Producing tangible oil paintings also allowed me to get better by enlightening me to the key aspects of good art by viewing it in different contexts. Catching a glimpse of a finished work in a dim room under different lighting impressed upon me the importance of a simple, effective value structure. Seeing a painting in less-then-optimal light or from a distance, the success (or lack thereof) of compositional structure became clear. Making real paintings will give you an appreciation for other real paintings, the hierarchy of effective visual choices and the importance of planning. There is no "undo" button. Working traditionally will force you to become a better artist and open new artistic avenues for exhibitions, original sales, personal works and a legacy of tangible, appreciating artifacts.

Personally, my oil paintings take about double the time as my digital ones of similar scope (Notwithstanding the time-cost of buying materials, varnishing, photographing, etc.) If the original painting is worth the same value (eg. $1000) of the commission fee for the image, then it's technically a wash. I could do 2 digital illustrations in the same time as 1 oil, and thus the money is equal. However, take into full consideration the difference between doing 2 pieces versus 1:
2 compositions, 2X the communication with the client, 2X the potential for things to go wrong (many changes, not being paid, not having a good idea, etc). Now compare this to completing 1 painting in twice the time where the labour may be greater by the focus can be distilled and the painting be made to be a large, expensive original piece. The math starts to make more sense when the $1000 original is worth $3000 or more. Suddenly that $1000 illustration assignment is a month-long project that is building your reputation in other areas, growing your artistic capabilities and giving you a portfolio of larger works. A portfolio of big images will lead you to get more of the same level of commercial assignments and private commissions, but if you go the purely "volume" digital route, then you will have to find the extra time to make larger, personal works to have the same portfolio and opportunities. (And with today's illustration rates good luck with that!)
In fact, illustration rates have changed little in the past few decades, even dropping in some cases as quality expectations have only increased. This poses an issue for artists in every medium and underscores the need for commercial work to have potential for secondary income streams. The supply and demand rule would indicate that we would need an increase in top tier companies and projects outpacing the influx of new artists to force illustration rates higher. Those prospects are dubious and out of your control. Alternatively, increased demand and escalating prices for your original art is a realistic goal based on the quality of your work and your efforts to build a collector base, rather than market forces outside your sphere of influence. There have been a number of bulk purchases by well-heeled collectors in recent years snapping up large quantities of originals from popular franchises. Fans are just starting to realize that this art is available for sale, and the more mature comic art market may be a harbinger of potential future value for fantasy game art-collectibles.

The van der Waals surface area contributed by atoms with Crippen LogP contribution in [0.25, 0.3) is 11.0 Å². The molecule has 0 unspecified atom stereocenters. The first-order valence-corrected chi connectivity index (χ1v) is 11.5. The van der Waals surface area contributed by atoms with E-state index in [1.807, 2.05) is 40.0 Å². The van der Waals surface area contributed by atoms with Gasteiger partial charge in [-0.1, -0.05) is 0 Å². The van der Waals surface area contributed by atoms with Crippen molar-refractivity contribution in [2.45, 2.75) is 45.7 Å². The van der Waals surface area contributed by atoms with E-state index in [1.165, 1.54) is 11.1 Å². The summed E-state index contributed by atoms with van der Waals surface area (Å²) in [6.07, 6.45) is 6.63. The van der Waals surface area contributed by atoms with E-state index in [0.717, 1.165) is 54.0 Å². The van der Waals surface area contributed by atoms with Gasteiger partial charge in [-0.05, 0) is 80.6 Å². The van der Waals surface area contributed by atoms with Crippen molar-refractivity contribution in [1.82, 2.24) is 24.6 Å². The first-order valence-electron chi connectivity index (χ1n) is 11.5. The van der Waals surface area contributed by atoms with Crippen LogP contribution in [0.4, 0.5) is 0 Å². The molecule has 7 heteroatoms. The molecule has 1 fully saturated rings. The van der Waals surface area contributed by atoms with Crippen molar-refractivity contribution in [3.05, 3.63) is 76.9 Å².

Today's illustrators need to look at the lifetime-value of each artwork. Can the art be made into prints and "merch", re-licensed or spun into physical by-products: studies, sketches, originals. Can you gather the work into a book or have a gallery show? A great piece of digital art trumps an average oil painting in your ability to extend it's value into new and profitable forms. If my Facebook feed is any indication, only a small subset of artists, fans, and clients care to differentiate between digital and natural media. Inspiring and memorable digital images don't need an asterisk qualifying that it took less effort; as imagery, it just doesn't matter. What matters is that the method of creation you chose is the best choice for maximizing impact and income over the long-term.

What are the professional implications of changing your tools? I have been fortunate enough to not lose any clients with my media switch, but it was also a transition almost 10 years in the making. Understandably there is little sympathy from your clients if you can't be "on brand" or provide the fidelity required to illustrate an awe-inspiring narrative. No one may care that you put triple the time into your oil painting or that it's layers and texture delight in person. In fact, that painterly charm might make the work difficult to photograph or read as messy once the art is scanned for publication. You may have no choice in media if you are set on the particular highly rendered, low-paying fantasy genre marketplace if you can't seamlessly transition.